A serial novella • Installment 3
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That voice. It matched perfectly with the eyes. My stomach was in knots. I was following the piper.
He had returned back downstairs and was stretched out in a lounge chair. The steps down took forever. Then, after a long while I stood near his chair. I felt like a groupie who had missed the show. He stood up and sighed into the air between us. It was very quiet.
Bernie entered the room without knocking. He immediately stopped and said:
"Please forgive me. I wasn't aware you had a guest." Bernie threw me an almost puzzled look, but was much too polite to stare at the surprise guest.
"Of course Bernie, I should have told you I had company. Thanks." Peter replied tiredly. Why was he tired? It wasn't that late. His speech could not have lasted more than ten minutes. And why was he covering for me when I had slipped in to his quarters without permission?
Bernie took my empty glass with him and I lost something to hold on to. Peter motioned for me to sit down on the couch. I did. I had to apologize to him, for something. For sneaking around in his room. For behaving as if I had lost my sense of acceptable behavior.
I began to speak but he shook his head softly. I began to speak again but again he motioned for me not to speak. I tilted my head a bit and then looked around to see if anyone else might be in the room with us. He was following me gaze with his own eyes. Nothing. I should have been scared because nothing made sense, but I felt calm in his presence.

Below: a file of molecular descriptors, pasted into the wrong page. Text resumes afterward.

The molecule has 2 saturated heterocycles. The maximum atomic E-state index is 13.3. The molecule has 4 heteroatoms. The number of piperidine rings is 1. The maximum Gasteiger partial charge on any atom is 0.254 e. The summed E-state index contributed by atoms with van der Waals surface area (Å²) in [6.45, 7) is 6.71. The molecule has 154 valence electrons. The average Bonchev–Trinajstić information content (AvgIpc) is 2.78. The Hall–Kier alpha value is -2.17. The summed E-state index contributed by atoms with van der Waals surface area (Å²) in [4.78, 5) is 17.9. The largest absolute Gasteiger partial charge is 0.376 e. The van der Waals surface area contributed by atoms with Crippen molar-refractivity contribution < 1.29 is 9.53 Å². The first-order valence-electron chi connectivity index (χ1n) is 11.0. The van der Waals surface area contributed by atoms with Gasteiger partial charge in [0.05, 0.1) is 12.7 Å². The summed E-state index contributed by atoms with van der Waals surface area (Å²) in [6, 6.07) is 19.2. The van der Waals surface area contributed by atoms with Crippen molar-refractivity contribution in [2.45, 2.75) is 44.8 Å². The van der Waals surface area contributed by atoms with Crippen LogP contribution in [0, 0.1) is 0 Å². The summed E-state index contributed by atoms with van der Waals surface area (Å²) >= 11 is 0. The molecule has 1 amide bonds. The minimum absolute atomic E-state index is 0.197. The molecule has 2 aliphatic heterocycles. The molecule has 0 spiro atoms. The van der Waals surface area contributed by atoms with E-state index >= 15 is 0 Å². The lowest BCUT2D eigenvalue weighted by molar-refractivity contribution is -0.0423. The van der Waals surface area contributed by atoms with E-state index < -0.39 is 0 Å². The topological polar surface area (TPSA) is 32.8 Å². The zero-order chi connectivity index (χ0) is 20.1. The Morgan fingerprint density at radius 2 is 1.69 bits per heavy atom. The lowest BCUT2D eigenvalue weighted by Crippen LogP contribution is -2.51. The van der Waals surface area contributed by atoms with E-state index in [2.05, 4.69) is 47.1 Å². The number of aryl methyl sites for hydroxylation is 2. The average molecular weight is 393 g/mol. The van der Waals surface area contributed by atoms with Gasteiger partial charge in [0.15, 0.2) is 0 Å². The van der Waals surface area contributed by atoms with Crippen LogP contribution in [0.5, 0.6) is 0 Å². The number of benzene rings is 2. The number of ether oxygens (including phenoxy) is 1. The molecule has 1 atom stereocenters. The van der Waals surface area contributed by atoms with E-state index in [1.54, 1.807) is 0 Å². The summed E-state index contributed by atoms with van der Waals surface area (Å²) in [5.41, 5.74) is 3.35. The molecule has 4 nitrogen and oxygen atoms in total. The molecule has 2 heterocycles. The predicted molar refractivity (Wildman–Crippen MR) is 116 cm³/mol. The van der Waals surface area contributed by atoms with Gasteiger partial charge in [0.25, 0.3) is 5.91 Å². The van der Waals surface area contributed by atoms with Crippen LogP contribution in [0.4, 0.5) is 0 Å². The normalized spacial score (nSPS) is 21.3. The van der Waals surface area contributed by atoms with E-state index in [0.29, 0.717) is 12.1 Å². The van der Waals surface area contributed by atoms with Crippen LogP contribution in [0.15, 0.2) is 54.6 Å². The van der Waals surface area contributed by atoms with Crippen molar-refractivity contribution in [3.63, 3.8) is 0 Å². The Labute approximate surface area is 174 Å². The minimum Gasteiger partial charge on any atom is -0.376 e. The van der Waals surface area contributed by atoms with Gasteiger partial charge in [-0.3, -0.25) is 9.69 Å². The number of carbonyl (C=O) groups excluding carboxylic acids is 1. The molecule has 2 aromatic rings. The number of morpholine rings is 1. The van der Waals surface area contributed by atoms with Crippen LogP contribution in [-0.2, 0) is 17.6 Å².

Peter looked at his watch and got up. He came back with his coat and we left the room. Bernie gave me my coat and then we were outside on the ill-lit and wet pavement. We walked rapidly a few blocks, still in complete silence, until he grabbed my arms and bent down close toward my face as if to kiss me. But he waited. It seemed as if he listened for something. Waves of expectation ran through me. He looked miserable. He said almost to himself:
"Not yet. Come, we have to walk further, further."
We walked a couple more blocks and then I made a decision. I reached out and grabbed his hand. He squeezed it very hard. A firm and warm hand. It was a humid and cold night and we could see our breaths in the air. I could detect his scent from the coat he was wearing. It made me -- happy?
A few minutes later we came to Hyde Park. There were some people walking by now and then so I didn't feel too worried being alone with Peter. No cellphone and alone with a stranger who did not speak. What the hell was I thinking?
Apparently not much. He stopped and tore at my coat so he could embrace me and share warmth. I did the same. We stood there sharing our cold cheeks and reaching around each other's coats in an awkward and urgent embrace. Remember, we were complete strangers. Who does this sort of thing?
"Say something," I whispered into the wool coat.
"We don't have much time," he answered. He grabbed the collar of my coat so that I was almost lifted off the ground as if to amplify the meaning of everything.
"Explain, please, tell me." I whispered back. I feared. I finally was hit by fear. A fear that I had met an insane person who now had me trapped.
Then he told me.
He told me about the singularity machine he had invented and connected to his own brain via an implant on his brain stem. It was feeding off his own thoughts but operating as a separate being. In order to limit its experience he also limited the people he allowed into his life.
He told me about how he had a few limited moments each day when the connection was down and he could freely explore his own thoughts. He told me that since he connected with the singularity machine he was no longer sure of who he was, but the little he had left of his own mind he wanted to keep for himself.
He told me he longed for human company and that he tonight, for the first time since connecting with the singularity, was struck by an intensity of infatuation so strong that he had ended up breaking his own cardinal rule.